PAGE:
Submitted by Joel Kriner, a charter school teacher who focuses on real world and project learning.
I taught this summer at the Summer Academy of the Boys & Girls Clubs of the Peninsula, which held classes in Menlo Park, Redwood City and Palo Alto. My goal was to provide real-world learning opportunities for my fifth- through eighth-grade students. The best way to do this was to reach out to the community around us in hopes of extending our classroom.
The students' final summer project was to write a one-page document about a topic of their choice. Students wrote recipes, play scripts, letters, songs, news articles and more.
Their page needed to be edited and written in proper format. From there, students followed through on the "go public" portion of their project by bringing their page to life. Many times students work hard on projects but they do not have the opportunity to share their efforts and ideas outside the classroom.
The Summer Academy students enjoyed sharing their projects with the public. They cooked and shared their recipes, performed their play scripts, sent letters and emails to companies, produced and recorded songs, and sent news articles to local media outlets.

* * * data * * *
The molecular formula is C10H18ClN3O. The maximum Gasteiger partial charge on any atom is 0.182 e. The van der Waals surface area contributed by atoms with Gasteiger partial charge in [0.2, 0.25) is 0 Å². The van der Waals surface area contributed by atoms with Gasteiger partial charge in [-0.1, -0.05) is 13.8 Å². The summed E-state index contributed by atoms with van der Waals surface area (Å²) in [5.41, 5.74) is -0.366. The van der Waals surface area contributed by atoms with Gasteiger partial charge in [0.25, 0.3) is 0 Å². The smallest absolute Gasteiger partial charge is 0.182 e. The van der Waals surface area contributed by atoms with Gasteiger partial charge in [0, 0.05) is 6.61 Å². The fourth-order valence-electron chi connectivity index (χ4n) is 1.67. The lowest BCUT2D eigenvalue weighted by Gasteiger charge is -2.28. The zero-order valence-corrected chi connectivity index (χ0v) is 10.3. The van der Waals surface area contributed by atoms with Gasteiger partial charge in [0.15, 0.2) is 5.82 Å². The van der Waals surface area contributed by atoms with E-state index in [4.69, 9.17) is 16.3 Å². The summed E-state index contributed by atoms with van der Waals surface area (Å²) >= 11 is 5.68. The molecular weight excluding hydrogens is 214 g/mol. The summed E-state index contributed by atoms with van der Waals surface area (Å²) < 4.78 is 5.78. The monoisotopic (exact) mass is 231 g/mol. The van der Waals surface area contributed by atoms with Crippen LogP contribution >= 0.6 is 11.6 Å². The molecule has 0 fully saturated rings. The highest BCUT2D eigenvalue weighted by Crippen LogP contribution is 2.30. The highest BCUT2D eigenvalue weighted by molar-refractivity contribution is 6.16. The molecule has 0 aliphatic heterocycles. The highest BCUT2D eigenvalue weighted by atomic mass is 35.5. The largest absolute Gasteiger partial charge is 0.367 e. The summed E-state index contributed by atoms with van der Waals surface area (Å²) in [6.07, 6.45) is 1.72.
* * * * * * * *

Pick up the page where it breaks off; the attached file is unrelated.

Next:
From the experience, students understand how they can be part of the community, that their opinions matter, and that their community will embrace them positively.
Here is a small glimpse into the mind of one of my students, a sixth-grader, who writes on a topic she feels passionate about.
'Air Pollution' by Yaritza
Air pollution is a big problem. Many people don't know that the effects of air pollution are global warming and lung cancer. There are two types of air pollution, visible and invisible. Most people just think that it's visible, but they are wrong.
Many industrialized countries have tried to reduce sulfur dioxide, smog, and smoke to improve people's health, but recent studies indicate that lower sulfur dioxide levels can make global warming worse. Sulfur dioxide from volcanoes can cool the planet by blocking the sunlight.
Otherwise, governments are taking measures on limiting the emissions of carbon dioxide and other greenhouse gases. One way is through the Kyoto Protocol, an agreement between countries to cut back on carbon dioxide emissions. Another way is to tax carbon emissions or raise taxes on gasoline, and then people and companies will have more incentives to conserve gas and pollute less.
We can reduce air pollution by following these tips:
■ Reduce your food miles by growing your own garden and not buying many prepacked food.
■ Use paints and cleaning products that give out less smog-producing particles.
■ When you refuel your car, be careful not to spill fuel and close your gas cap tightly.
■ Take advantage of natural energy.
Visit www.bgcp.org for more information about the Boys & Girls Clubs of the Peninsula. Email Joel Kriner at firstname.lastname@example.org for more information on project-based learning.